“The really great fortunes were made by concentration, not diversification.” — Gerald Loeb, “The Battle for Investment Survival”
“If you have a little, use a rifle. If you have a lot, use a shotgun.” — Anon.
The above quote from Gerald Loeb, the legendary investor and founder of E. F. Hutton, is one of two pages of quotes (pp. 160-162) in my “Maxims of Wall Street” book on the issue on “Diversification vs. Concentration” (to order, go to www.skousenbooks.com).
The Tortoise vs. The Hare
There are two philosophies of investing: one is to diversify into a stock index fund like the S&P 500 Index, buy and hold, or dollar-cost average. It is not sexy or the subject of cocktail parties, but when you retire, you will be financially independent.
Besides, if you try to pick winners to beat the index, you will probably lose over the long run.
The other strategy is to concentrate on one business or sector in the stock market, become as knowledgeable as you about that business or sector and hope to turn $1,000 into $1,000,000. My view is that there is no one way to become financially successful. There are many ways to climb a mountain.
I personally do both — I sometimes concentrate on a small number of growth or penny stocks, and other times diversify into an index fund.
‘To make it, concentrate; to keep it, diversify’
Most entrepreneurs concentrate when they are young by investing in their own business or a few growth stocks.
But when you are older and sell your business, you may want to diversify as much as possible because you don’t want to come out of retirement and start running a full-time business again.
In other words, to make it, you concentrate; to keep it, you diversify. (See p. 162 of “Maxims of Wall Street”)
David Swenson and the Yale Model
When it comes to diversifying your portfolio, what is the best strategy? David Swenson is famous for managing the Yale University endowment fund. He was appointed chief investment officer at Yale in 1985 at the age of 31.
His “Yale Model” gained 21% a year from 1985 to 2007 and since then, it has risen by a more modest 10% a year. Now, the Yale endowment fund is valued at over $32 billion, making it the second-largest university endowment in the world (Harvard University is first.)
And he did it without ever investing in the FAANG stocks, featuring Facebook (NASDAQ:FB), Amazon.com (NASDAQ:AMZN), Apple Inc. (NASDAQ:AAPL), Netflix, Inc. (NASDAQ:NFLX) and Google’s parent Alphabet (NASDAQ:GOOGL)!
His Yale model is based on the idea that by diversifying into alternative sectors such as emerging markets, gold and commodities and real estate, you can increase returns and lower your risk.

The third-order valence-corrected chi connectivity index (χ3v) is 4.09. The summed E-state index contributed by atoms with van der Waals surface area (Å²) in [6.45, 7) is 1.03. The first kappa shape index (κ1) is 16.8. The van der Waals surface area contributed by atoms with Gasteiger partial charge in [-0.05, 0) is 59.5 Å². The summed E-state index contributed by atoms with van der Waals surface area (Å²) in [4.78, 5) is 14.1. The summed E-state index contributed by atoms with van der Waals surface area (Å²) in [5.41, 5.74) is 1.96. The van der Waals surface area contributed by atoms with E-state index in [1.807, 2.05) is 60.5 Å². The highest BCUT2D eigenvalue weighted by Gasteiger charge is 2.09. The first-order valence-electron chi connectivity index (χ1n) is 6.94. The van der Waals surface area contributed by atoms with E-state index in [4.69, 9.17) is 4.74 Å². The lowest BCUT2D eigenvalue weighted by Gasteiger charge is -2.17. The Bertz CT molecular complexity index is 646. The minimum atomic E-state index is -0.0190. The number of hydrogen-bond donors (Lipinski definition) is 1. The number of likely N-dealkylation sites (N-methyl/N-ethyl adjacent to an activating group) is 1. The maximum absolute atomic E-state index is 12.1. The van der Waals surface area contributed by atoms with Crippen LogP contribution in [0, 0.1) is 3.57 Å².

He also invested in some well-managed hedge funds, which performed well for years.
Nicholas Vardy tells me Swensen was once described as the largest donor to Yale ever, as measured by the excess returns of the Yale endowment. He also has a new dorm named after him, as Yale recently expanded the size of its freshman class.
Sadly, David Swenson died of cancer last May at the age of 67. His successor is 36-year-old Matthew Mendelsohn. He has some big shoes to fill.
Ron Baron’s Concentration Approach
An alternative approach is more accessible to the public: Billionaire money manager Ron Baron manages several no-load mutual funds that I recommend in Forecasts & Strategies.
Meeting Ron Baron at the Baron Investment Conference in New York.
His motto is “I invest in people, not businesses” (Maxims, p. 157). His funds concentrate on individual companies with solid management skills. Recently, 45% of his Partners Fund was invested in Tesla. He has great faith in Elon Musk as the CEO.
Last year, his Partners Fund was ranked the #2 best-performing mutual fund over the past 20 years.
Diversify or concentrate? It all depends on you.
How to Order ‘Maxims of Wall Street’ at a Discount
I’ve quoted several times from my book, “The Maxims of Wall Street,” now in its 10th-anniversary edition. Dennis Gartman states, “It’s amazing the depth of wisdom one can find in just one or two lines from your book. I have it on my desk and refer to it daily.”
The book retails for $24.95, but you pay only $20 by ordering directly from www.skousenbooks.com. All additional copies are half off — only $10. They make an excellent gift to friends, relatives and clients. I autograph all copies.
‘Are We Rome?’
This Saturday, Sept. 11, is the 20th anniversary of the 9/11 attacks. I’ll be in Vineyard, Utah, speaking on the topic, “Are We Rome?”
Come join me at the Liberty United Festival, Saturday, Sept. 11, Grove Park, Vineyard, Utah, 3-6 pm: This is a free event. There will be live music, food, games and spirited talks. Invite your friends and neighbors.
Las Vegas MoneyShow to Host FreedomFest and Anthem Film Sessions!
Las Vegas MoneyShow, Sept. 12-14, Bally’s: Jo Ann and I will be speakers, along with Steve Forbes, Steve Moore, Keith Fitz-Gerald, Jim Woods, Wayne Allyn Root and many others.